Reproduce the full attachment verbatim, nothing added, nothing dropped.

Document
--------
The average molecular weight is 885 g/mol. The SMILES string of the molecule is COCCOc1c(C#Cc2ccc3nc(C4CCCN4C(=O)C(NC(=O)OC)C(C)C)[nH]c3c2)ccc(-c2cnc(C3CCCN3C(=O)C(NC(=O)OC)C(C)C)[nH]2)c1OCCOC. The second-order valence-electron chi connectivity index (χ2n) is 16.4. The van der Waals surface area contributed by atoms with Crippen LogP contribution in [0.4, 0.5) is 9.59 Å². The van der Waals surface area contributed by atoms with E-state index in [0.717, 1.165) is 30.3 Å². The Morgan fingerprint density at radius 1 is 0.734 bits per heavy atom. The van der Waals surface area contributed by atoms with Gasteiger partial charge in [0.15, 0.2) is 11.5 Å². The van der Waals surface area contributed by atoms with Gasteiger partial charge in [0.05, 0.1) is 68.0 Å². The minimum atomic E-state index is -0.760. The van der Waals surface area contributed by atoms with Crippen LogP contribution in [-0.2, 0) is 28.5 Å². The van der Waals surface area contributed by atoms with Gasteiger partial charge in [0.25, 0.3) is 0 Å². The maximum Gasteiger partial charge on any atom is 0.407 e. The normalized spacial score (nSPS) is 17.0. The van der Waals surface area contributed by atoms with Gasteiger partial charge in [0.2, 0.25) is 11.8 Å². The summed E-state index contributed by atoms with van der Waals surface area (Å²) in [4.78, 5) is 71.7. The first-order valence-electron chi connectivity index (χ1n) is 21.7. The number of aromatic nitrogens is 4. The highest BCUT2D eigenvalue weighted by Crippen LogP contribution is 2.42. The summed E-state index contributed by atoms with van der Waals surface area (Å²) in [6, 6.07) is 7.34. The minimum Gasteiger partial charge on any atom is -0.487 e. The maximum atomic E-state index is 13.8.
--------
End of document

The average molecular weight is 885 g/mol. The SMILES string of the molecule is COCCOc1c(C#Cc2ccc3nc(C4CCCN4C(=O)C(NC(=O)OC)C(C)C)[nH]c3c2)ccc(-c2cnc(C3CCCN3C(=O)C(NC(=O)OC)C(C)C)[nH]2)c1OCCOC. The second-order valence-electron chi connectivity index (χ2n) is 16.4. The van der Waals surface area contributed by atoms with Crippen LogP contribution in [0.4, 0.5) is 9.59 Å². The van der Waals surface area contributed by atoms with E-state index in [0.717, 1.165) is 30.3 Å². The Morgan fingerprint density at radius 1 is 0.734 bits per heavy atom. The van der Waals surface area contributed by atoms with Gasteiger partial charge in [0.15, 0.2) is 11.5 Å². The van der Waals surface area contributed by atoms with Gasteiger partial charge in [0.05, 0.1) is 68.0 Å². The minimum atomic E-state index is -0.760. The van der Waals surface area contributed by atoms with Crippen LogP contribution in [-0.2, 0) is 28.5 Å². The van der Waals surface area contributed by atoms with Gasteiger partial charge in [0.25, 0.3) is 0 Å². The maximum Gasteiger partial charge on any atom is 0.407 e. The normalized spacial score (nSPS) is 17.0. The van der Waals surface area contributed by atoms with Gasteiger partial charge in [0.2, 0.25) is 11.8 Å². The summed E-state index contributed by atoms with van der Waals surface area (Å²) in [4.78, 5) is 71.7. The first-order valence-electron chi connectivity index (χ1n) is 21.7. The number of aromatic nitrogens is 4. The highest BCUT2D eigenvalue weighted by Crippen LogP contribution is 2.42. The summed E-state index contributed by atoms with van der Waals surface area (Å²) in [6, 6.07) is 7.34. The minimum Gasteiger partial charge on any atom is -0.487 e. The maximum atomic E-state index is 13.8.